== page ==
JENIPHER MANASE, Kabwe
FOR some inmates, especially those that have spent many years in prison, getting out comes with a mixture of overwhelming joy and anxiety.
Undoubtedly, life outside these correctional facilities can be a huge challenge – so hard that many ex-prisoners fail to cope and end up getting back behind bars.
Oftentimes, ex-inmates want to start all over again, but do not have the means to start from and live a decent life. Although they may receive counselling coupled with skills development to start a life outside prison, this may not be good enough without a place to call home and start-up capital for a business.
Upon re-integration into society, some of the ex-convicts have no place to call home and resources to start a new life.
Many walk out of prison with nothing except clothes on their bodies. They are then bundled on a vehicle without a Ngwee for a tablet of soap. That’s how bad things can be for reformed outlaws.
However, with the transformation of the Zambia Prisons Services (ZPS) to Zambia Correctional Service (ZCS), emphasis has shifted from the punitive approach to rehabilitation of inmates therefore, the status quo is expected to change with time.
For instance, in Central Province, Mukobeko Skills Training Centre (MSTC) has come up with a new strategy for inmates who are about to complete their jail terms. These are being equipped with life skills to prepare them to earn decent livelihoods when released from prison.
The training centre is registered and accredited to Technical Vocational Education Training Authority (TEVETA) under Act No. 13 of 1998 to offer skills to inmates in bricklaying, metal fabrication, tailoring, carpentry, auto mechanics, painting, general agriculture and power electrical among others.
ZCS commissioner of corrections and extension services Tobius Mwanza says inmates need to adequately utilise the acquired knowledge and skills to lead productive lives after being re-integrated into society.
Mr Mwanza said this when he presented certificates to 88 inmates at Mukobeko Correctional Centre in Kabwe recently.
He urged the convicts to go and invest in the communities as law abiding citizens.
“With this accomplishment, go and plough back in the community and be law-abiding citizens for you to achieve the ultimate goal of a decent life after years of incarceration,” Mr Mwanza advised the graduating in-mates.
The commissioner commended the European Union (EU) and Centro Laici Italiani per le Missioni (CELIM), an Italian organisation, for supplementing Government’s efforts in the provision of education services to inmates and implored other stakeholders to emulate the two organisations.
“Through our open-door policy, we are looking forward to working with other stakeholders, because it is only from combined efforts that we can achieve a complete correctional service in this country,” he said.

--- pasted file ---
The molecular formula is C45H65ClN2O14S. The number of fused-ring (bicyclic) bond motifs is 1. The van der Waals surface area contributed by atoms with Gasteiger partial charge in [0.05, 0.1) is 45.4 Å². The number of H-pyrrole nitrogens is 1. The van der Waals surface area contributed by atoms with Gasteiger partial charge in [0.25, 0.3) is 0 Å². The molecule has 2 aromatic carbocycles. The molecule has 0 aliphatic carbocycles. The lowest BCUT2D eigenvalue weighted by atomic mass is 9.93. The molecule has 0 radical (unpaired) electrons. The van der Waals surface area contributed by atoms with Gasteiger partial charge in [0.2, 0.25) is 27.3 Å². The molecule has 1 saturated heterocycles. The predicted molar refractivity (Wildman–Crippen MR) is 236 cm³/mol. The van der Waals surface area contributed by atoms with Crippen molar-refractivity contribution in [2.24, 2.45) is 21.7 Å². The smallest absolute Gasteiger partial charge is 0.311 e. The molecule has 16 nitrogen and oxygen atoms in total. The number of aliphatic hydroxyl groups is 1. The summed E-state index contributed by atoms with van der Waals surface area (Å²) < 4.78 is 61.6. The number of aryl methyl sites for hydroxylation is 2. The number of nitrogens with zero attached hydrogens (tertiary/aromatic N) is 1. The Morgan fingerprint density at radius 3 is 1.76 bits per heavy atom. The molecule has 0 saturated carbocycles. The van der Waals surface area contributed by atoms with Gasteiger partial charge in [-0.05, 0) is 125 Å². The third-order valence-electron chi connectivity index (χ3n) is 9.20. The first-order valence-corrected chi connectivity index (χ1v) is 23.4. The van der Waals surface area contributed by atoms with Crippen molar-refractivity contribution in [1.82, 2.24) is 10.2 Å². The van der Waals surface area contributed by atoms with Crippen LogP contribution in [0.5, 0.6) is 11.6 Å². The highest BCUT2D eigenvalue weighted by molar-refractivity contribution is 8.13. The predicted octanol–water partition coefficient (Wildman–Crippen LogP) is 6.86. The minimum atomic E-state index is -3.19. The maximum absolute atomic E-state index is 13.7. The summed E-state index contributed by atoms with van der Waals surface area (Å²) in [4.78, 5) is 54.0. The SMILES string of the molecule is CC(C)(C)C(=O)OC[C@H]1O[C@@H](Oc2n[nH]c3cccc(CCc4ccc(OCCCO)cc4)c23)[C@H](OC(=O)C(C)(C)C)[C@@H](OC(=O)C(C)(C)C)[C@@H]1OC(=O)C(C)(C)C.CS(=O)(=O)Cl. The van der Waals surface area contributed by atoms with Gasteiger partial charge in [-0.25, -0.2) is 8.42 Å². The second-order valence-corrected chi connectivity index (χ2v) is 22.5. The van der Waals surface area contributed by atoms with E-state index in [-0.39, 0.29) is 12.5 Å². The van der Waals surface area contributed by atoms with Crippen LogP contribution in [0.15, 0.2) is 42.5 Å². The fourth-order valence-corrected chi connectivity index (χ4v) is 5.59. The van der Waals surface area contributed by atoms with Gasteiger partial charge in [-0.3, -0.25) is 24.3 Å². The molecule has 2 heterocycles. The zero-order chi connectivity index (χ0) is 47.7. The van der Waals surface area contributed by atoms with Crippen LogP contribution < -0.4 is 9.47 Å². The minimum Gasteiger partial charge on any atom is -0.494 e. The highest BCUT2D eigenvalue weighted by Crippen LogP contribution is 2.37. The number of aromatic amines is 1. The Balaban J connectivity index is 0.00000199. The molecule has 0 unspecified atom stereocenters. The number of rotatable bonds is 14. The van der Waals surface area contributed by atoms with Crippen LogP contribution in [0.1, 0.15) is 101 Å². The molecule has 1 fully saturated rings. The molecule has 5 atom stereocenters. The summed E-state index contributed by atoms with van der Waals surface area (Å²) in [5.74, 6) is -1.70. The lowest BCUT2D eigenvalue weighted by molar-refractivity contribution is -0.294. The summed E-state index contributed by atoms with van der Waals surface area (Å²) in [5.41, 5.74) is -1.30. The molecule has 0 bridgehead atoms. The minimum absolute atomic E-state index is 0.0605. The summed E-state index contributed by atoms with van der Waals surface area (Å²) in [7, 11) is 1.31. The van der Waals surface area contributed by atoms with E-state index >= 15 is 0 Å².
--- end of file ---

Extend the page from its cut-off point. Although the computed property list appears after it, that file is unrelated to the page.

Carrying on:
CELIM Zambia Country Representative Gianclaudio Bizzotto observed that the training programme demonstrates Government commitment to the transformation of the ZCS.
Mr Bizzotto said although the living conditions in correctional centres are still harsh, the provision of knowledge and skills offers a unique opportunity for inmates to become useful once discharged.
“It is for this reason that CELIM has joined hands with ZCS to purchase school materials for inmates and to pay for their examination fees to enable them to sit for TEVETA-administered examinations,’’ he said.
"In these two years of project activities, we have managed to provide opportunities to 997 inmates, of whom 295 will sit for the examinations in November and December, all thanks to the EU for the funding,” Mr Bizzotto added.
EU representative Elizabeth Loacker said the Union is presently contemplating developing more vocational training programmes for inmates, based on the positive experience of skills training at MSTC.
“I would like to insist on the fact that although inmates are deprived of liberty, we will always make sure that they are not deprived of their rights and attention,’’ said Ms Loacker.
She further stated that the EU is not only involved in the protection of inmates, but also committed to the prevention of overcrowding, which often leads to deplorable conditions in correctional centres.
The EU representative thanked the authorities at Mukobeko Correctional Facility and the inmates for the positive attitude and passion they exhibited during training.
And Rita Chola, a former inmate who was trained while in prison, said the course she undertook has helped her resist the temptation of going back to her old ways.
She said she wants to be an example to former inmates that it is possible to survive on the skills acquired in prison.
Ms Chola counselled former inmates to demonstrate true transformation and not look back to their old ways once released from prison.